Labour’s Dawn Butler sparks second furore with claims black Tory MP ‘prefers white people’
PUBLISHED: 10:09 18 January 2016 | UPDATED: 15:02 18 January 2016
Brent Central MP Dawn Butler has sparked another social media storm after claiming a black Tory MP prefers the company of white people.
The Labour politician made the claim about Spelthorne MP Kwasi Kwarteng while arguing that the Conservatives were “window dressing” by selecting ethnic minorities to safe seats on Saturday.
Mr Kwarteng unsuccessfully ran as Conservative candidate for Brent East in 2005 before being elected to represent Spelthorne in 2010.
Just one day later, it was claimed she wrote to House of Commons Speaker, John Bercow, accusing deputy speaker Elaine Laing of “unconscious racial bias”.
Speaking at a Fabian Society conference in central London, Ms Butler said: “The Tories are making a conscious effort to put women or African-Caribbean and Asian people into safe seats so they get represented [but] they don’t represent those people in Parliament.”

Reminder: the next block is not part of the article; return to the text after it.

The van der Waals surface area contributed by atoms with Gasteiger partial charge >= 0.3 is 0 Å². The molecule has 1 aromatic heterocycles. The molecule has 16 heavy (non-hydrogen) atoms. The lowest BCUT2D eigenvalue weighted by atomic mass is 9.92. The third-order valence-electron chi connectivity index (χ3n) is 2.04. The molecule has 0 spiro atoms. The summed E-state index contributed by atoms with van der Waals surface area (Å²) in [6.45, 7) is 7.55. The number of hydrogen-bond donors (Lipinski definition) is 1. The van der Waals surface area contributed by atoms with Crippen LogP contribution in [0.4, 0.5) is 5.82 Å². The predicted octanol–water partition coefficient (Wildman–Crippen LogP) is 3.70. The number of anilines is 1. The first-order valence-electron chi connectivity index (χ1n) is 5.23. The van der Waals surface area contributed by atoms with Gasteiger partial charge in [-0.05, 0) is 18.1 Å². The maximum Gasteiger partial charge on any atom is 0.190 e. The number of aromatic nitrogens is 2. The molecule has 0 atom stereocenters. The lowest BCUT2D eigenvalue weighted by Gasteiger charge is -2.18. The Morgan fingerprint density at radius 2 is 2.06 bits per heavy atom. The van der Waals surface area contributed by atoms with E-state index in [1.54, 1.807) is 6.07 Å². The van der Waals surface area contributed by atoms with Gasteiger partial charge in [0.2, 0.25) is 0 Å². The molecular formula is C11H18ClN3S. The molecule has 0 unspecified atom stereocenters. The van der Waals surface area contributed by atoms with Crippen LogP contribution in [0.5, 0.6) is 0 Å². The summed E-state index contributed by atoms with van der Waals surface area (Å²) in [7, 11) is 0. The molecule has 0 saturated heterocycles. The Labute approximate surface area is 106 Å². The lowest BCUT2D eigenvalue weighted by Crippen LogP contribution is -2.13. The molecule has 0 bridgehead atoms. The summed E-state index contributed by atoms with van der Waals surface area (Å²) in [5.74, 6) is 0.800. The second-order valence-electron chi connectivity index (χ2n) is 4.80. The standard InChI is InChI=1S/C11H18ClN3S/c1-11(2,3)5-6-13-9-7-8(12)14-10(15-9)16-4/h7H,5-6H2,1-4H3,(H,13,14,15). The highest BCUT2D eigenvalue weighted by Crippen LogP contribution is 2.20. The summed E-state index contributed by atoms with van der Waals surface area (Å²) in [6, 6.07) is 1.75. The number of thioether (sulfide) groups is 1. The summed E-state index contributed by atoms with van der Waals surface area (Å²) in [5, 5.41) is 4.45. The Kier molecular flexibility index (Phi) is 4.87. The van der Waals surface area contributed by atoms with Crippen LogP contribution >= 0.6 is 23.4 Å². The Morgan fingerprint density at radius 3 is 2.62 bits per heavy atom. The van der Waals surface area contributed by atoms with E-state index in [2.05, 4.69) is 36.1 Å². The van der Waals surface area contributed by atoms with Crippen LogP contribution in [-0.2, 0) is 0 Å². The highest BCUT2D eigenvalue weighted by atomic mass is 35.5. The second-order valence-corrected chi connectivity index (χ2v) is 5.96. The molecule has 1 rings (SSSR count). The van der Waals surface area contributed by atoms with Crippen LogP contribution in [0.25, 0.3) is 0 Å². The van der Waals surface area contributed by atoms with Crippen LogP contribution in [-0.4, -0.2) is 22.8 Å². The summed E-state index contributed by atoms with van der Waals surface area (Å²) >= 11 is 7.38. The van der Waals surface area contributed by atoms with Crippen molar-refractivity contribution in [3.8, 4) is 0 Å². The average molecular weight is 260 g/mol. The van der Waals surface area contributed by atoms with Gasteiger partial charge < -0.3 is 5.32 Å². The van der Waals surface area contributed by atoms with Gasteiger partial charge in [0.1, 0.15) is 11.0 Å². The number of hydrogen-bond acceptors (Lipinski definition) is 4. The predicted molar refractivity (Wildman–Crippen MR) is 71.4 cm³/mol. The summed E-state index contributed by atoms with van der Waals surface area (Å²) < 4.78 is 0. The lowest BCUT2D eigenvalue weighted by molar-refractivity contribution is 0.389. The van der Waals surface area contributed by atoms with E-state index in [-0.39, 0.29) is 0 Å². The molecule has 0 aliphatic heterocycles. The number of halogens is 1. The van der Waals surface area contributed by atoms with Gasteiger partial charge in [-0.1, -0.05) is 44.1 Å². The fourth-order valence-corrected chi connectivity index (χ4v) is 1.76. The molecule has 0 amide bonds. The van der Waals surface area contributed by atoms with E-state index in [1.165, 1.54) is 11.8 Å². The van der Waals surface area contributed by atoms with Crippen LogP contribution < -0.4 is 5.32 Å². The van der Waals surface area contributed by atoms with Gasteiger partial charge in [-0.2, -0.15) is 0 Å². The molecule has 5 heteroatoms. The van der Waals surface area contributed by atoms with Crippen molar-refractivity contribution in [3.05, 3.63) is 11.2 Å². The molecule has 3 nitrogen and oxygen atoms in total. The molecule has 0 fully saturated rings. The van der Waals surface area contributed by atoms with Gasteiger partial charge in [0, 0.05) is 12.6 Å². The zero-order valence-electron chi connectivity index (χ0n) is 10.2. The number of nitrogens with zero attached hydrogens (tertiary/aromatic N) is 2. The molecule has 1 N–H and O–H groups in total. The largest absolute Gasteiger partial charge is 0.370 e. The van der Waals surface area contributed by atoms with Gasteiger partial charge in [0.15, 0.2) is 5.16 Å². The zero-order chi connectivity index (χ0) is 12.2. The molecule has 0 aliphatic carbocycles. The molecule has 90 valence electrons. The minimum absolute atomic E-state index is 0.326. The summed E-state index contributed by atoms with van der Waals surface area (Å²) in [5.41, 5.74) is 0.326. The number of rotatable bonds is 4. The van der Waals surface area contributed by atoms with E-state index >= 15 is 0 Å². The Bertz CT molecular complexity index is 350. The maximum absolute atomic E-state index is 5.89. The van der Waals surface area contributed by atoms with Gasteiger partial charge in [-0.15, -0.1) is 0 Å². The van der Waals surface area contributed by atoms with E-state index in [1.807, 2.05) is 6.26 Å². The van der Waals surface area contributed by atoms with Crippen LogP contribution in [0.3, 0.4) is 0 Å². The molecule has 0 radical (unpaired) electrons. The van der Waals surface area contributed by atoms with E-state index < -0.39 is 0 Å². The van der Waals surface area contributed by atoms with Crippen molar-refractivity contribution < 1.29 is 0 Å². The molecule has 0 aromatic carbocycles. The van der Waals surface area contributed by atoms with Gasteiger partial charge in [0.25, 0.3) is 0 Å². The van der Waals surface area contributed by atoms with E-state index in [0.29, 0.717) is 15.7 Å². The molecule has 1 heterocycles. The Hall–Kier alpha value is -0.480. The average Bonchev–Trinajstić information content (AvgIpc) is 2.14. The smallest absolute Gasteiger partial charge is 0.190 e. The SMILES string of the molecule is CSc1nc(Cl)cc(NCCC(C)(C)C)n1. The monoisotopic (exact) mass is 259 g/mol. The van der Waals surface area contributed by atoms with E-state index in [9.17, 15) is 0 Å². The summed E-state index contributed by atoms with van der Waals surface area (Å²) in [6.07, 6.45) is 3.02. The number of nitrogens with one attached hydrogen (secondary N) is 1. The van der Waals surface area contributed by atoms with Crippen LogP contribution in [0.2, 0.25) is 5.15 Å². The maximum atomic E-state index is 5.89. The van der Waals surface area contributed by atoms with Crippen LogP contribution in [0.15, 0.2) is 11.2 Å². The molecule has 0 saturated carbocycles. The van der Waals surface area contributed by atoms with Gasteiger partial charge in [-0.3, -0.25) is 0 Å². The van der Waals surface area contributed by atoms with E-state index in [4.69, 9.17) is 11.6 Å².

She then added: “There’s one black Tory MP in particular. I won’t mention his name. Ok, Kwasi... really doesn’t like talking to black people in case somebody realises he is black.
“He’s 6ft 4in, for God’s sake... The Tories are window dressing and we have got to make sure we are the party leading the way.”
The controversial accusations come within a week of a stinging assessment of David Cameron on Twitter, in which she claimed he was “sh***ing all over the working class”.
Yesterday, The Sunday Times wrote that Ms Butler has demanded an investigation into how deputy speaker Ms Laing chooses which MPs are to give speeches in the chamber.
Ms Butler said after waiting for four hours to be called, she asked Ms Laing for when her turn would come only to be told that she had been taken off the list entirely, it was said.
It is said Ms Butler now avoids the Commons chamber when Ms Laing is acting as Speaker.
The allegation comes after Ms Laing criticised Hampstead and Kilburn MP Tulip Siddiq for leaving the chamber too soon after making a speech.
A Labour advisor told The Sunday Times: “Is there an unconscious bias? We need reassurance there isn’t. We are asking the Speaker to look at it and convince us.”